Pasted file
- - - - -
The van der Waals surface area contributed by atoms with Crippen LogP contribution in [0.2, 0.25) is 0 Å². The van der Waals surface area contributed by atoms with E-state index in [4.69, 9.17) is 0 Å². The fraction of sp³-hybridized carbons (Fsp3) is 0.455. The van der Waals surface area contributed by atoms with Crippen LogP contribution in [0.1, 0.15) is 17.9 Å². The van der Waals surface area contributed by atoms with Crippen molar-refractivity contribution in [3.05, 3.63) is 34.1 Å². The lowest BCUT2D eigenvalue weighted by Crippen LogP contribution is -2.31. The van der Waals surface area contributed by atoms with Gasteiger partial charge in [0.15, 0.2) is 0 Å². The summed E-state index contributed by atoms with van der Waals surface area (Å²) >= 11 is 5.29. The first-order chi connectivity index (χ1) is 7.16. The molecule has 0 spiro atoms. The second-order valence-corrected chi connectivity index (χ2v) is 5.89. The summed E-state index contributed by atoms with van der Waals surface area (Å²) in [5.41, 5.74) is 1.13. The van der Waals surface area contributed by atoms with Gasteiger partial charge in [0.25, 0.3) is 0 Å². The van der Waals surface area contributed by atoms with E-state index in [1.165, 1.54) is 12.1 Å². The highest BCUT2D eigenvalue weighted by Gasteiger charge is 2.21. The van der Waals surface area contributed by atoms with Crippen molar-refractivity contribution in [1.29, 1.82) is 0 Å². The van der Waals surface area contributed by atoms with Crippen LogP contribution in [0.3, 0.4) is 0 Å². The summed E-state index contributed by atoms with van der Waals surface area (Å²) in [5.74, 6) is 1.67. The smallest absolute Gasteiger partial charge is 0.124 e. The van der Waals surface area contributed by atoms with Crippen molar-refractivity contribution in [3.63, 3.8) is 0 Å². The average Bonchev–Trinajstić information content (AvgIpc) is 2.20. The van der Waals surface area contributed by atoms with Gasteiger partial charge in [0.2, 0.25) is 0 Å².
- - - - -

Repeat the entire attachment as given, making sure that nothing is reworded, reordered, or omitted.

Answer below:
The van der Waals surface area contributed by atoms with Crippen LogP contribution in [0.2, 0.25) is 0 Å². The van der Waals surface area contributed by atoms with E-state index in [4.69, 9.17) is 0 Å². The fraction of sp³-hybridized carbons (Fsp3) is 0.455. The van der Waals surface area contributed by atoms with Crippen LogP contribution in [0.1, 0.15) is 17.9 Å². The van der Waals surface area contributed by atoms with Crippen molar-refractivity contribution in [3.05, 3.63) is 34.1 Å². The lowest BCUT2D eigenvalue weighted by Crippen LogP contribution is -2.31. The van der Waals surface area contributed by atoms with Gasteiger partial charge in [0.15, 0.2) is 0 Å². The summed E-state index contributed by atoms with van der Waals surface area (Å²) >= 11 is 5.29. The first-order chi connectivity index (χ1) is 7.16. The molecule has 0 spiro atoms. The second-order valence-corrected chi connectivity index (χ2v) is 5.89. The summed E-state index contributed by atoms with van der Waals surface area (Å²) in [5.41, 5.74) is 1.13. The van der Waals surface area contributed by atoms with Gasteiger partial charge in [0.25, 0.3) is 0 Å². The van der Waals surface area contributed by atoms with E-state index in [1.165, 1.54) is 12.1 Å². The highest BCUT2D eigenvalue weighted by Gasteiger charge is 2.21. The van der Waals surface area contributed by atoms with Crippen molar-refractivity contribution in [1.29, 1.82) is 0 Å². The van der Waals surface area contributed by atoms with Crippen LogP contribution in [0.3, 0.4) is 0 Å². The summed E-state index contributed by atoms with van der Waals surface area (Å²) in [5.74, 6) is 1.67. The smallest absolute Gasteiger partial charge is 0.124 e. The van der Waals surface area contributed by atoms with Crippen molar-refractivity contribution in [3.63, 3.8) is 0 Å². The average Bonchev–Trinajstić information content (AvgIpc) is 2.20. The van der Waals surface area contributed by atoms with Gasteiger partial charge in [0.2, 0.25) is 0 Å².